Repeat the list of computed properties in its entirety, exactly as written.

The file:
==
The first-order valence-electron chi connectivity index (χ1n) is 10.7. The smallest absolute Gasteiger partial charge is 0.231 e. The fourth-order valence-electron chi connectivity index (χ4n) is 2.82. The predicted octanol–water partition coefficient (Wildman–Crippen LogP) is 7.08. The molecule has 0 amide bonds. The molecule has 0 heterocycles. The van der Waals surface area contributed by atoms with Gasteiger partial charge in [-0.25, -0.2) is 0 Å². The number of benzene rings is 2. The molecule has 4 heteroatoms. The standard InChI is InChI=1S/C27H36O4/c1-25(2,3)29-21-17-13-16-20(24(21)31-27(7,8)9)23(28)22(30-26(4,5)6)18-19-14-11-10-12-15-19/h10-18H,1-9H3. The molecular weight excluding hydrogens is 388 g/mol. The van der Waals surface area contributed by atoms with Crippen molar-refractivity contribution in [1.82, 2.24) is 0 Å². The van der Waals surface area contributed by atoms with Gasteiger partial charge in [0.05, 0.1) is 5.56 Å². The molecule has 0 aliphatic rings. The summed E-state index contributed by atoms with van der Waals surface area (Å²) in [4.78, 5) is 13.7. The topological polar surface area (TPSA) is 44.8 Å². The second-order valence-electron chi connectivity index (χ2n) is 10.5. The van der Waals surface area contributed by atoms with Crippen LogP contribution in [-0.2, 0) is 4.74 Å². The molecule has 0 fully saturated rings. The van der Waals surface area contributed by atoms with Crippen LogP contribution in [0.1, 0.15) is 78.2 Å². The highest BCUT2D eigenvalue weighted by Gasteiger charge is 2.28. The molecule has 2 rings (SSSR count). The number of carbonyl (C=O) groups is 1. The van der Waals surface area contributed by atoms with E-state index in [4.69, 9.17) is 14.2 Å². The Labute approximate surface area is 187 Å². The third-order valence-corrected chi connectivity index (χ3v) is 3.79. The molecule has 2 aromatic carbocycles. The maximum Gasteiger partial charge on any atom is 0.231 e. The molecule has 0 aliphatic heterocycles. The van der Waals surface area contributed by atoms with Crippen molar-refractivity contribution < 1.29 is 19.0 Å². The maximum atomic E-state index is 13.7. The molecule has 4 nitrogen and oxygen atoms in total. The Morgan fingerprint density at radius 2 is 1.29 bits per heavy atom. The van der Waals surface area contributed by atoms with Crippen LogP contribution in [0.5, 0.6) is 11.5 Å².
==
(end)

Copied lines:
The first-order valence-electron chi connectivity index (χ1n) is 10.7. The smallest absolute Gasteiger partial charge is 0.231 e. The fourth-order valence-electron chi connectivity index (χ4n) is 2.82. The predicted octanol–water partition coefficient (Wildman–Crippen LogP) is 7.08. The molecule has 0 amide bonds. The molecule has 0 heterocycles. The van der Waals surface area contributed by atoms with Gasteiger partial charge in [-0.25, -0.2) is 0 Å². The number of benzene rings is 2. The molecule has 4 heteroatoms. The standard InChI is InChI=1S/C27H36O4/c1-25(2,3)29-21-17-13-16-20(24(21)31-27(7,8)9)23(28)22(30-26(4,5)6)18-19-14-11-10-12-15-19/h10-18H,1-9H3. The molecular weight excluding hydrogens is 388 g/mol. The van der Waals surface area contributed by atoms with Crippen molar-refractivity contribution in [1.82, 2.24) is 0 Å². The van der Waals surface area contributed by atoms with Gasteiger partial charge in [0.05, 0.1) is 5.56 Å². The molecule has 0 aliphatic rings. The summed E-state index contributed by atoms with van der Waals surface area (Å²) in [4.78, 5) is 13.7. The topological polar surface area (TPSA) is 44.8 Å². The second-order valence-electron chi connectivity index (χ2n) is 10.5. The van der Waals surface area contributed by atoms with Crippen LogP contribution in [-0.2, 0) is 4.74 Å². The molecule has 0 fully saturated rings. The van der Waals surface area contributed by atoms with Crippen LogP contribution in [0.1, 0.15) is 78.2 Å². The highest BCUT2D eigenvalue weighted by Gasteiger charge is 2.28. The molecule has 2 rings (SSSR count). The number of carbonyl (C=O) groups is 1. The van der Waals surface area contributed by atoms with E-state index in [4.69, 9.17) is 14.2 Å². The Labute approximate surface area is 187 Å². The third-order valence-corrected chi connectivity index (χ3v) is 3.79. The molecule has 2 aromatic carbocycles. The maximum Gasteiger partial charge on any atom is 0.231 e. The molecule has 0 aliphatic heterocycles. The van der Waals surface area contributed by atoms with Crippen molar-refractivity contribution < 1.29 is 19.0 Å². The maximum atomic E-state index is 13.7. The molecule has 4 nitrogen and oxygen atoms in total. The Morgan fingerprint density at radius 2 is 1.29 bits per heavy atom. The van der Waals surface area contributed by atoms with Crippen LogP contribution in [0.5, 0.6) is 11.5 Å².